Oil well in Alaska shut down after oil spill - still spewing gas


BP Plc (BP.L) said workers on Alaska's North Slope had brought under control a company-operated well that spewed oil and gas over the weekend.

On Saturday night, workers were able to enter the wellhouse and slowly reduce the pressure. They claim that two leaks had sprung, one at the well's top and one at the well's bottom. The U.K. company didn't say how much oil or natural gas may have spilled.

A full assessment of the affected area will be made and remediation plans developed once it's secured, BP said. The good news is that based on aerial photographs of the well, the oil spill was contained in the gravel pad of the rig that is pumping oil and gas from the well. This was found by the statement of the Environmental Conservation Department of the state. This is because the cause of such a gas release is still unknown. "There have been no reports of impacted wildlife".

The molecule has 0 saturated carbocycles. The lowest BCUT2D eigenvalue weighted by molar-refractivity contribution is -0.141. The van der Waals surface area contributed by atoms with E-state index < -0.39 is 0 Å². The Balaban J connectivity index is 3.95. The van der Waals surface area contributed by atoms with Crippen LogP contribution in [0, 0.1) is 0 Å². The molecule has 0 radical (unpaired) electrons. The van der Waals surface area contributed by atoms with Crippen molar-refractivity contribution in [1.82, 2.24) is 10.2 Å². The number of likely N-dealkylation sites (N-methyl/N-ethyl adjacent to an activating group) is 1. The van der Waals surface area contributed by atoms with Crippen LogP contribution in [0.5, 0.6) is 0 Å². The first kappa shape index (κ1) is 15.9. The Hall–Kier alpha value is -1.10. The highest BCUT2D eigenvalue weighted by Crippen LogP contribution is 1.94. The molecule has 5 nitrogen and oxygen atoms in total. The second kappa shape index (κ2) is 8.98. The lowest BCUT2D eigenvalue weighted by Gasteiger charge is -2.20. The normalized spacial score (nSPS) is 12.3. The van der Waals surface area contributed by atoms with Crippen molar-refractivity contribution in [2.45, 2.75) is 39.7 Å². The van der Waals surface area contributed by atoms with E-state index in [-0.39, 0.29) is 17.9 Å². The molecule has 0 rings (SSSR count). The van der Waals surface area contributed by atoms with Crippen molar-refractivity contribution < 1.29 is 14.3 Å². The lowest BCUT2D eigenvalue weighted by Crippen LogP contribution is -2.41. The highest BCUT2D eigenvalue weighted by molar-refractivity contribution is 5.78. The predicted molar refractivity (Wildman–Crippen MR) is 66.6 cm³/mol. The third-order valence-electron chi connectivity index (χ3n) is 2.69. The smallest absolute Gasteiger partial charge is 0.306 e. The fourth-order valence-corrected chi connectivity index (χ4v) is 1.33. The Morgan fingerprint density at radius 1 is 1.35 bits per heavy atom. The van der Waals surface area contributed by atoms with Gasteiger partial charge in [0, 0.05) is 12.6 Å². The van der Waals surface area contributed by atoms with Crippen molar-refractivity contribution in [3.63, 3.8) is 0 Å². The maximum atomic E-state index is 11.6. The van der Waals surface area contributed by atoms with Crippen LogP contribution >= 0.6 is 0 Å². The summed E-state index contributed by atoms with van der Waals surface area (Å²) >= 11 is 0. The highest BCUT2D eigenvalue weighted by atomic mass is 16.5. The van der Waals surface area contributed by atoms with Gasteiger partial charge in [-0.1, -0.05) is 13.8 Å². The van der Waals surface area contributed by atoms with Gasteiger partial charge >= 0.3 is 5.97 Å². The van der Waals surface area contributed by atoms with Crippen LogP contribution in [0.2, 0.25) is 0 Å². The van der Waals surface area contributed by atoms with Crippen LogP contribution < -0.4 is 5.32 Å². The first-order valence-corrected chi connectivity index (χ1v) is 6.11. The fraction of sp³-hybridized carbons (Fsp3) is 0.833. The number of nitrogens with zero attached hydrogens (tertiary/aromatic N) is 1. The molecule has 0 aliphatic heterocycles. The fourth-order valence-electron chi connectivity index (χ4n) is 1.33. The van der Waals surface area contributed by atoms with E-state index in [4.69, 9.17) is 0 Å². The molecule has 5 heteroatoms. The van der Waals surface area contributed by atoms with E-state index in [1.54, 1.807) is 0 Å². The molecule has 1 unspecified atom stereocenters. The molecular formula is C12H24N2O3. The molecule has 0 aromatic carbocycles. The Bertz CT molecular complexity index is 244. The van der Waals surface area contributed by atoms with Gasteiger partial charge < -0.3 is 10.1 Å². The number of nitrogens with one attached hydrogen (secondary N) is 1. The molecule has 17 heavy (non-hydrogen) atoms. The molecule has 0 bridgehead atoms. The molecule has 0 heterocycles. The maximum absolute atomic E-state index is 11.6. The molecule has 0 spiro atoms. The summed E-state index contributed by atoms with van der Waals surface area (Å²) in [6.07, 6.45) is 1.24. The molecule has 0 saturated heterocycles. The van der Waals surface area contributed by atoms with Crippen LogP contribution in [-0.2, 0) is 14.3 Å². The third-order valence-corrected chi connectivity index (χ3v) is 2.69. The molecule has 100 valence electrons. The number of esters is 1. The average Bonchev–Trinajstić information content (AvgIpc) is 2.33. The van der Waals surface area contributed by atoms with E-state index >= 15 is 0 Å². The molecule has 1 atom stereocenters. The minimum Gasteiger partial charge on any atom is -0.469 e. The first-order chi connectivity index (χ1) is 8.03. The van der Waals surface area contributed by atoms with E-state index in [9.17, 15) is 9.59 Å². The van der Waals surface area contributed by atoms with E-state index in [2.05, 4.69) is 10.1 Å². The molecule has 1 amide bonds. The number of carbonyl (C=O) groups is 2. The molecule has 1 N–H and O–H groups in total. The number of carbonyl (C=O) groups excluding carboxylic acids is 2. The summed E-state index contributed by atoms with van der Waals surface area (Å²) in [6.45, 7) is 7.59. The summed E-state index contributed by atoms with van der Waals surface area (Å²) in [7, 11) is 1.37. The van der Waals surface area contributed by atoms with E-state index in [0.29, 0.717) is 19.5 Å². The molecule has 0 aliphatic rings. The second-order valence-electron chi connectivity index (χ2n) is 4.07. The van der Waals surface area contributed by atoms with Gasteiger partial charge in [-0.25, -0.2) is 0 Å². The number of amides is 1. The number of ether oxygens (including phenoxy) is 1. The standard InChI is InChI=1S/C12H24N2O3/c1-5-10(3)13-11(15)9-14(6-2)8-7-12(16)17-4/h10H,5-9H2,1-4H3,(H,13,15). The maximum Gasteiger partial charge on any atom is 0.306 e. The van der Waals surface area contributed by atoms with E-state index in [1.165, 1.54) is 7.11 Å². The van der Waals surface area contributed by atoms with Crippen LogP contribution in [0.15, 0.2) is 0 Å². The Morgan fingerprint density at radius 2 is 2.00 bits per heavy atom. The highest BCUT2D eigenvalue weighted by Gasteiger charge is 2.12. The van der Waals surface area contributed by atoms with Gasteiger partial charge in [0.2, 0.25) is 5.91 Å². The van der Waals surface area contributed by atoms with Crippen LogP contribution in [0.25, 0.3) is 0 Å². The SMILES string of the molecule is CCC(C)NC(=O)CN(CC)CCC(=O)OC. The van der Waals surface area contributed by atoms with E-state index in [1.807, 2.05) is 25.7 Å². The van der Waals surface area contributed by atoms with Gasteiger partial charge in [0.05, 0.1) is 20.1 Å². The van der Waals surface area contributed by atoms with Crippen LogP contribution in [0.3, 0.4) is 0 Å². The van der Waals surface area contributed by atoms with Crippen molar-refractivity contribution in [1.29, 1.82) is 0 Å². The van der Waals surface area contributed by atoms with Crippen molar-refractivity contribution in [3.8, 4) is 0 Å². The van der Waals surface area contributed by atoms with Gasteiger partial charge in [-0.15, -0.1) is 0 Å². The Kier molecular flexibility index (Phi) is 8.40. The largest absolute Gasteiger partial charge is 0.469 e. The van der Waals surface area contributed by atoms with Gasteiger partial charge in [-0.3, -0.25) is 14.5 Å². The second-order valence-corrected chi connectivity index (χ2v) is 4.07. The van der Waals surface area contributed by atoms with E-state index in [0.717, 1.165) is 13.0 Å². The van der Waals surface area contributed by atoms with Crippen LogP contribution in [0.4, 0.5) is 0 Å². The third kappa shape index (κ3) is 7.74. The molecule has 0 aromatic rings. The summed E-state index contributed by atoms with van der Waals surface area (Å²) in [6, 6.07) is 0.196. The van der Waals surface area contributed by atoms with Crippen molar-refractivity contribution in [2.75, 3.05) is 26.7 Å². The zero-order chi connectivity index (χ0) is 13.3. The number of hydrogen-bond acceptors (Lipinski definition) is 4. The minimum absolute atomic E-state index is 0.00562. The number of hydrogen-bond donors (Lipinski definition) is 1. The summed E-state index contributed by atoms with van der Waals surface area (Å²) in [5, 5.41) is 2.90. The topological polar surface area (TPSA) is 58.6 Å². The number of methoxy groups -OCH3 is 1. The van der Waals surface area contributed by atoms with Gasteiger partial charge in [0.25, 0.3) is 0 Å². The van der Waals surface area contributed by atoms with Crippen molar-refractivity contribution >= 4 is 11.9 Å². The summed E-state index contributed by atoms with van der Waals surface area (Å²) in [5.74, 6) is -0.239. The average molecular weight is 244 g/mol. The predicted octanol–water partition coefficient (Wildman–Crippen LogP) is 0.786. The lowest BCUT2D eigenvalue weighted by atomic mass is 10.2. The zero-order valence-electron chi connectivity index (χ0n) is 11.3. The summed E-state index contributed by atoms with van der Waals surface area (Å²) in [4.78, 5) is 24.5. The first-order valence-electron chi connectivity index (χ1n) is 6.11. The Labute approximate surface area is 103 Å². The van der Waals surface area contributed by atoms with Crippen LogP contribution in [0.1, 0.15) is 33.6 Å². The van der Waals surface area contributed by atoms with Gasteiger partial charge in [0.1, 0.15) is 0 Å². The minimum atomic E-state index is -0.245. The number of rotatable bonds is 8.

BP set up a unified command with state and federal regulators to address the leaking gas and oil. A second leak that was emitting gas at a reduced rate was closed off overnight on Sunday, Bloomberg reported, citing a spokeswoman for BP.

On Friday, an oil spill occurred at a well on the frozen tundra of Alaska's North Slope near Prudhoe Bay, The Wall Street Journal.

The North Slope is home to the biggest legacy conventional oil fields in the United States and has recently seen a revival after energy firms chose to try and extend these fields' productive lives and possibly even tap hitherto undiscovered deposits. The production of the North Slope rose to about 565,000 Barrels per day in the month of March, which was the highest since the year 2013's month of December.

Alaskan North Slope crude was valued at $1.90 a barrel over USA benchmark West Texas Intermediate on April 13.